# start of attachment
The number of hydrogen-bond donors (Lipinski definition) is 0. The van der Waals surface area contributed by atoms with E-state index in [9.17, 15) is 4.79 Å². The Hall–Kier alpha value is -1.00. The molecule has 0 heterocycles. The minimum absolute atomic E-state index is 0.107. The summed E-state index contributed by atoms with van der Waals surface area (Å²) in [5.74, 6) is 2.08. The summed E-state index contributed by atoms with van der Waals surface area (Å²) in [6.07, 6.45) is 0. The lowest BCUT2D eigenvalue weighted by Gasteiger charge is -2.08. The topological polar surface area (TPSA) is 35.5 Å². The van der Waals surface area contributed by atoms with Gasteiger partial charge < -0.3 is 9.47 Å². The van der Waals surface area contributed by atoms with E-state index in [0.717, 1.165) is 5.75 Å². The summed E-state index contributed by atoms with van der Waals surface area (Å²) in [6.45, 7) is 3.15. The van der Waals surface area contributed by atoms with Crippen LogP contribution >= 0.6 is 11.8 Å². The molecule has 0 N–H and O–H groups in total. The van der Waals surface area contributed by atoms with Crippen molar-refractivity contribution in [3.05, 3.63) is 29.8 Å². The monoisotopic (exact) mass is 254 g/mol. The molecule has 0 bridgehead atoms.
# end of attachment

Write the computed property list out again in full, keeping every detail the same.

The number of hydrogen-bond donors (Lipinski definition) is 0. The van der Waals surface area contributed by atoms with E-state index in [9.17, 15) is 4.79 Å². The Hall–Kier alpha value is -1.00. The molecule has 0 heterocycles. The minimum absolute atomic E-state index is 0.107. The summed E-state index contributed by atoms with van der Waals surface area (Å²) in [5.74, 6) is 2.08. The summed E-state index contributed by atoms with van der Waals surface area (Å²) in [6.07, 6.45) is 0. The lowest BCUT2D eigenvalue weighted by Gasteiger charge is -2.08. The topological polar surface area (TPSA) is 35.5 Å². The van der Waals surface area contributed by atoms with Gasteiger partial charge < -0.3 is 9.47 Å². The van der Waals surface area contributed by atoms with E-state index in [0.717, 1.165) is 5.75 Å². The summed E-state index contributed by atoms with van der Waals surface area (Å²) in [6.45, 7) is 3.15. The van der Waals surface area contributed by atoms with Crippen LogP contribution >= 0.6 is 11.8 Å². The molecule has 0 N–H and O–H groups in total. The van der Waals surface area contributed by atoms with Crippen molar-refractivity contribution in [3.05, 3.63) is 29.8 Å². The monoisotopic (exact) mass is 254 g/mol. The molecule has 0 bridgehead atoms.